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How Indiana Is Impacted By The Partial Government Shutdown

Aerial view of the Washington Monument. (Wikimedia Commons)

The U.S. government has been operating under a partial shutdown since Dec. 22. 

As NPR reports, the shutdown, driven by a political battle over President Trump's demand that Congress approve funds for a wall along the border with Mexico, is touching the lives of Americans in myriad ways.

Approximately 800,000 federal workers have been furloughed or are being required to work without pay.

Nine federal departments (and some smaller agencies like NASA) are affected, at least in part, by the lapse in funding: Agriculture, Commerce, Justice, Homeland Security, Housing and Urban Development, Interior, State, Transportation and the Treasury. 

Here are some of the ways Hoosiers have been directly impacted by the shutdown. 

Editor's note: have you been personally impacted by the government shutdown? Contact if you'd like to share your story. 

Food Stamps

Hoosiers who receive food through the Supplemental Nutrition Assistance Program, or SNAP, will receive February benefits despite the government shutdown. The USDA directed states to apply and issue benefits early.

The Family and Social Services Administration says it will facilitate an early lump sum issuance on Jan. 19. Usually benefits are provided throughout the month. People on SNAP in Indiana are therefore encouraged to budget food benefits for next month.

Indiana Dunes National Lakeshore

Visitors still have access to the 15,000-acre Indiana Dunes National Lakeshore, but all rangers except security staff have been furloughed and many programs have been cancelled. 

Notably, the Visitor Center is operated by Dunes Tourism and remains open. 

Hoosier National Forest 

The U.S. Forest Service offices in southern Indiana are closed, as well as the U.S. Fish and Wildlife Services Field Office. 

Farmer Subsidies

The Farm Service Agency, which processes federal subsidy payments to farmers, is closed. Those payments to Hoosier farmers could be delayed as a result. 

East Chicago Public Meeting

The Environmental Protection Agency cancelled a public hearing on a cleanup plan at the USS Lead Superfund site in East Chicago due to the government shutdown. The meeting was set for Thursday Jan. 10 at 6 p.m. at the former Carrie Gosch School.

After a contentious meeting in November, residents asked for a second hearing on the EPA’s plans to remediate a portion of the site where the former West Calumet Housing Complex once stood. 

The EPA says residents can still comment on the lead and arsenic cleanup through Jan. 14.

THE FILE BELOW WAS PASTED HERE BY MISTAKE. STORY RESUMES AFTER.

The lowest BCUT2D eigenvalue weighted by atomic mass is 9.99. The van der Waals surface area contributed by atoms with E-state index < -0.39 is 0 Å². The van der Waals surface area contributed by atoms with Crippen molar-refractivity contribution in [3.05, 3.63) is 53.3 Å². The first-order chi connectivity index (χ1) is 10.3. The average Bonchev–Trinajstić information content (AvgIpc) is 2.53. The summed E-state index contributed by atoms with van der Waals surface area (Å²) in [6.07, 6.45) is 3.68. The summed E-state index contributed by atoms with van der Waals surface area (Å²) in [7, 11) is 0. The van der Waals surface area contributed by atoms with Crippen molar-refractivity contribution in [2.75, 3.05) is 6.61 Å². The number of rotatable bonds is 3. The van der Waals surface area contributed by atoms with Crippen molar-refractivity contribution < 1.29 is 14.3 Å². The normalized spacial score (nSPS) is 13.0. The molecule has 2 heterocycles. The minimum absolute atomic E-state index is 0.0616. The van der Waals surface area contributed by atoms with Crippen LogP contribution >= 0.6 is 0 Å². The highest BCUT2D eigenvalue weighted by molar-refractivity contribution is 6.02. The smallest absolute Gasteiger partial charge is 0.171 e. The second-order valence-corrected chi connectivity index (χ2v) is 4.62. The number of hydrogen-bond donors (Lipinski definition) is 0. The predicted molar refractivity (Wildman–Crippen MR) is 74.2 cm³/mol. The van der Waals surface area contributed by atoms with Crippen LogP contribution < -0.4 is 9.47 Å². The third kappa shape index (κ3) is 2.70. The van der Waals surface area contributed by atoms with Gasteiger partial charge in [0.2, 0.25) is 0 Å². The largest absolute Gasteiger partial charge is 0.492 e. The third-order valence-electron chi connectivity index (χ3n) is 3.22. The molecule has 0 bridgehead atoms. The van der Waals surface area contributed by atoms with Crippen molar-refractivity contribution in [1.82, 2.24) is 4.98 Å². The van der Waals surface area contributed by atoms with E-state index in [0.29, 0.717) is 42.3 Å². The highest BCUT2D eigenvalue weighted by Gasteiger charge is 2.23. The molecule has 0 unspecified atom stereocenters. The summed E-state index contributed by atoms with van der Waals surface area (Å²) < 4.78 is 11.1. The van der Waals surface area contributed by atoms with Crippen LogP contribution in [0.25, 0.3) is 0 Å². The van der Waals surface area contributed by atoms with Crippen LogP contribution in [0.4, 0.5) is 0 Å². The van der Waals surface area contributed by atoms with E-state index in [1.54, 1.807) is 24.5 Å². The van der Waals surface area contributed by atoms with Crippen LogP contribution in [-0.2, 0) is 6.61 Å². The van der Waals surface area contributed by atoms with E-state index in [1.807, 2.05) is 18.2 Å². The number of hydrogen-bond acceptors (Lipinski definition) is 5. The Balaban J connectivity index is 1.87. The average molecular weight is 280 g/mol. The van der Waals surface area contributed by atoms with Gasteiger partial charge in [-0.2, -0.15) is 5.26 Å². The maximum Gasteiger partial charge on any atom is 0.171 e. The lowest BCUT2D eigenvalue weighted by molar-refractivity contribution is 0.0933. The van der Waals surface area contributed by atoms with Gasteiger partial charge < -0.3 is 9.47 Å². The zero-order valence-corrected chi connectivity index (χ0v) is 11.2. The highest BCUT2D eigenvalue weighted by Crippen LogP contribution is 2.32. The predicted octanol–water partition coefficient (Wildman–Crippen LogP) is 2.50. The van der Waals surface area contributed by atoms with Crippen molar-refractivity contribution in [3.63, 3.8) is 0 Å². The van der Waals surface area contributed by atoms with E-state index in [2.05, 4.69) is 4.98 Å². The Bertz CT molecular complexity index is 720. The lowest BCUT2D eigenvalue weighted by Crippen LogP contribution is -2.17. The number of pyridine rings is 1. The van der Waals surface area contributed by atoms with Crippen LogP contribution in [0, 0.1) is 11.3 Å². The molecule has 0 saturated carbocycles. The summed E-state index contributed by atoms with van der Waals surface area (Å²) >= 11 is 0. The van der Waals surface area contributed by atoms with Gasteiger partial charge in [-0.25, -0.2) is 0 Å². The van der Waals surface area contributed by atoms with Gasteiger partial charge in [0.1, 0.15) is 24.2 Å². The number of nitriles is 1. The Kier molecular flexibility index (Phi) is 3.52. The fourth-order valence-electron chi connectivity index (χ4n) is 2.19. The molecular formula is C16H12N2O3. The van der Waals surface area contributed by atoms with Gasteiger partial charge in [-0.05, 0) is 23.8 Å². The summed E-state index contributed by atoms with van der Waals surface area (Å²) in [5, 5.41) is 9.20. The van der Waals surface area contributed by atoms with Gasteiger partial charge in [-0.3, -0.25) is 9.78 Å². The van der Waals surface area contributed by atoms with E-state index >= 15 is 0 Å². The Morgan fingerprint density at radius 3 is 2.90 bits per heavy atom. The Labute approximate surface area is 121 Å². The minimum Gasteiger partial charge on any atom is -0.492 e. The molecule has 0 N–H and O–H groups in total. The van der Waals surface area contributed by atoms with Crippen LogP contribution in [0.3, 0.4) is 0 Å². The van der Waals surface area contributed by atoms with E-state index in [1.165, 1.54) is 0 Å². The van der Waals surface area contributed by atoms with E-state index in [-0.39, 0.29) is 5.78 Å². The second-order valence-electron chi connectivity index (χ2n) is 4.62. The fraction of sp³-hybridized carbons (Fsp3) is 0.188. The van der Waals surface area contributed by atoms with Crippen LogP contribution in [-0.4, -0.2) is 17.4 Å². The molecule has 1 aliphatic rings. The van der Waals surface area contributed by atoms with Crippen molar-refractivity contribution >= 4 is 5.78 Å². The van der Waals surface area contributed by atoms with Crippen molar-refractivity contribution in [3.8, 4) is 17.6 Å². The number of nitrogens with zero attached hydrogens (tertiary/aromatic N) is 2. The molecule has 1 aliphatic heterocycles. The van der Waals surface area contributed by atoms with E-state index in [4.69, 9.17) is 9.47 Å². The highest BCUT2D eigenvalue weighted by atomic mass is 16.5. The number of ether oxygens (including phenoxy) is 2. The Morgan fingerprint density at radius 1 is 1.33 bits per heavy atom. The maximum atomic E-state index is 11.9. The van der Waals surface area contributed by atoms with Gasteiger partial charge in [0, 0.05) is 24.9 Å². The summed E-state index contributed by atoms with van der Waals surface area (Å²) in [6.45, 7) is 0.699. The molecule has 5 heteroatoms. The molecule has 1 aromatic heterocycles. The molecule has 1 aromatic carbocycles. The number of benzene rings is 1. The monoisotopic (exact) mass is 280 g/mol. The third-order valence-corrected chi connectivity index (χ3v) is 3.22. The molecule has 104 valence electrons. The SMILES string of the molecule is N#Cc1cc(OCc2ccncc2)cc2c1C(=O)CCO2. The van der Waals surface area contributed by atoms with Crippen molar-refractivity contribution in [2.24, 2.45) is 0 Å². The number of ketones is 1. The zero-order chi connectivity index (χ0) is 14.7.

Alcohol Permits

Breweries, wineries and distilleries in Indiana and Michigan are experiencing delays because some permits are not being issued. 

The Alcohol and Tobacco Tax and Trade Bureau issues permits that allow businesses to open, craft a new beer or wine, or create labeling for a product. That agency is currently closed.

Read More: Sen. Braun's First Bill Would Keep Congress From Getting Paid During A Shutdown

Crop Report

The U.S. Department of Agriculture announced it must delay the release of key crop reports, leaving investors and farmers without vital information during an already tumultuous time for agricultural markets.

The reports detail the size of the 2018 harvests of corn, soybean, wheat and other crops and give an early estimate for what farmers will plant in the upcoming season.

Air Safety

Hoosiers traveling by air during the shutdown should be aware that many FAA safety inspectors aren't working. That means many planes are not being inspected and pilot training is not being certified, according to NPR

TSA employees and air traffic controllers are still working because they're considered essential, but they aren't being paid. 

Food Inspection

The U.S. Food and Drug Administration furloughed about 40 percent of its staff since the government shutdown. The agency has suspended all routine inspections of food processing facilities in the U.S., The Washington Post reports.

E15 Rule Change Delayed

Farmers are worried the shutdown might further delay a proposal to allow gasoline with 15 percent ethanol to be sold year-round. The Trump administration’s goal was to have it in effect this summer. 

The Environmental Protection Agency originally decided not to allow E15 to be sold in the summer months because more ethanol in gasoline makes it evaporate more quickly, causing more smog. The shutdown is only making the process of overturning that ban longer.

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